French intensive gardening also known as biodynamic, raised bed, wide bed, or French market gardening is a method of gardening in which plants are grown within a smaller space and with higher yields than other traditional gardening methods. The main principles for success are often listed as soil improvement, raised beds, close spacing, companion planting, succession planting and crop rotation. Originating in France, the practice is popular among urban gardeners and small for profit farming operations.
Beginning in the 1500s in neighborhoods in and around Paris, market gardens, as they were then known, were lauded for their high yields and high return on investment during seasons that were often bad for typical growers. “Maraichers” or market gardeners employed techniques of fermenting manure to warm the soil, building stone walls to keep the wind at bay, and planting crops together to produce high yields. The work of two French market gardeners, Moreau and Daverne, who wrote their “Manuel pratique de la culture maraichere de Paris” in 1845, often referred to as “La Culture Maraichere,” in which they recorded their knowledge of the gardening techniques, is used as reference for how the technique was traditionally practiced.
Popularity of the French intensive method reached a high in the late 1800s and early 1900s as it spread to England. In 1869, William Robinson is the first English speaker credited with writing about the technique in his book “The Parks and Gardens of Paris.” However, the practice wasn’t taken seriously until the popularization by Prince Peter Kropotkin in his 1899 book “Fields, Factories and Workshops.” Then, in the late 1960s and early 1970s that the French intensive method made its way to the United States, helped primarily by gardeners by Alan Chadwick and John Jeavans. Chadwick, an English gardener, started the Garden Project, now UC Santa Cruz’s upper garden, using the French intensive method in 1967. Jeavons expanded on Chadwick’s work by writing the book “How to Grow More Vegetables,” which adapted the French intensive method into a consumable and understandable medium for the American public.
Bed preparation is an important and time-consuming activity that is vital to the success of a French intensive garden, beginning with the bed layouts which are often what people associate with the French intensive system. A 3×3 foot bed is the minimum size needed to create the micro climates necessary for successful planting, however most prefer a bed length of 5, 10, or 20 feet to make calculations easier and yields larger. Traditionally, raised beds are the first image to come to mind when thinking of a French intensive garden. However, bed heights should be adjusted to the climates they are being built in, with drier climates having flat or sunken to maximize water collection and wetter or temperate climates utilizing raised beds. Heights vary from 1-2″ for more warmer climates to 6-8″ in colder areas where soil heat needs to be conserved.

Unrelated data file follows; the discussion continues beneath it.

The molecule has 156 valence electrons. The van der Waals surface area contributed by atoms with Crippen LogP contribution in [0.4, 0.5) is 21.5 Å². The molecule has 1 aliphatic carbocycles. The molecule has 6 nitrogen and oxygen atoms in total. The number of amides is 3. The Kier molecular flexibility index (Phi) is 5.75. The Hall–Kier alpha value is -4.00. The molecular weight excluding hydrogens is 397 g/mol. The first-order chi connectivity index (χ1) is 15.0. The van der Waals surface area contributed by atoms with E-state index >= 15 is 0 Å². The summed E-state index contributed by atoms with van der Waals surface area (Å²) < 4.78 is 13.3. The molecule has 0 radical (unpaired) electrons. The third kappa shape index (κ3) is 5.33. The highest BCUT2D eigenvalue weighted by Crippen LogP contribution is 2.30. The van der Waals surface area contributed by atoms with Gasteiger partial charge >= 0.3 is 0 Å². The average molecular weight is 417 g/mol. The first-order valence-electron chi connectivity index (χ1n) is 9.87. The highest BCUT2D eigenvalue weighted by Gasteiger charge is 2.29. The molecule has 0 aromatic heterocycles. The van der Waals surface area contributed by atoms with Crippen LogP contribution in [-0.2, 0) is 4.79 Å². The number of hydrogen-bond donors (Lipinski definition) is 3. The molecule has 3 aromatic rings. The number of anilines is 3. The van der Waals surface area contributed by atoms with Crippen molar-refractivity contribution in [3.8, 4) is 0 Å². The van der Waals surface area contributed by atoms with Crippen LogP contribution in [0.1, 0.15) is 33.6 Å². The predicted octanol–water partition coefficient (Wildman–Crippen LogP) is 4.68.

After the garden has been laid out soil preparation is the next key aspect to consider for successful planting. Weeds and debris are removed from the beds and 3-4″ of compost or manure is dug into the soil and left for a month in order to have nutrients spread around the soil; the process can be sped up by placing black or clear plastic tarps over the soil causing a pre-heating of the ground. Double-digging, is the technique often used to create well aerated and evenly dispersed nutrients in the soil. Proper soil preparation is key to aiding in plant growth using French intensive companion planting.
French intensive gardening relies on companion planting to create the high volumes it is known for. Optimal spacing is achieved when the mature plants have their leaves barely brushing each other, creating a micro-canopy protecting the soil and keeping unwanted weeds at bay. Companion planting in French intensive gardening maximizes the amount of space in the bed used for planting, leaving little if any unused space and has three different forms, intercropping, trap-cropping, and companion planting. Each of the three forms involve growing two or more plants in close proximity so that they improve the growth of each other. Intercropping is most effective when it involves plating two plants of opposite needs or characteristics together; slow growing plants with faster ones, shorter rooted plant with longer rooted ones, taller plants with shorter ones. Trap-cropping involves planting flowering plants near growing produce to attract pollinating insects, and the third form, also known as companion planting, involves planting two or more crops together in order to improve flavors. Companion planting for flavor has limited scientific backing, unlike intercropping and trap-cropping.
As a result of its signature small plots and minimal water usage, French intensive gardening is easily transitioned into successful method for dedicated urban and home gardeners. The lack of space afforded to individuals in cities or with small properties who wish to participate in gardening can adapt the French intensive method to their individual needs and produce similar harvests to gardeners with more space.
Small for-profit gardening operations employ French intensive techniques. Companies such as SPIN, which stands for Small Plot INtensive, sell home growers manuals and how-to guides on producing for market.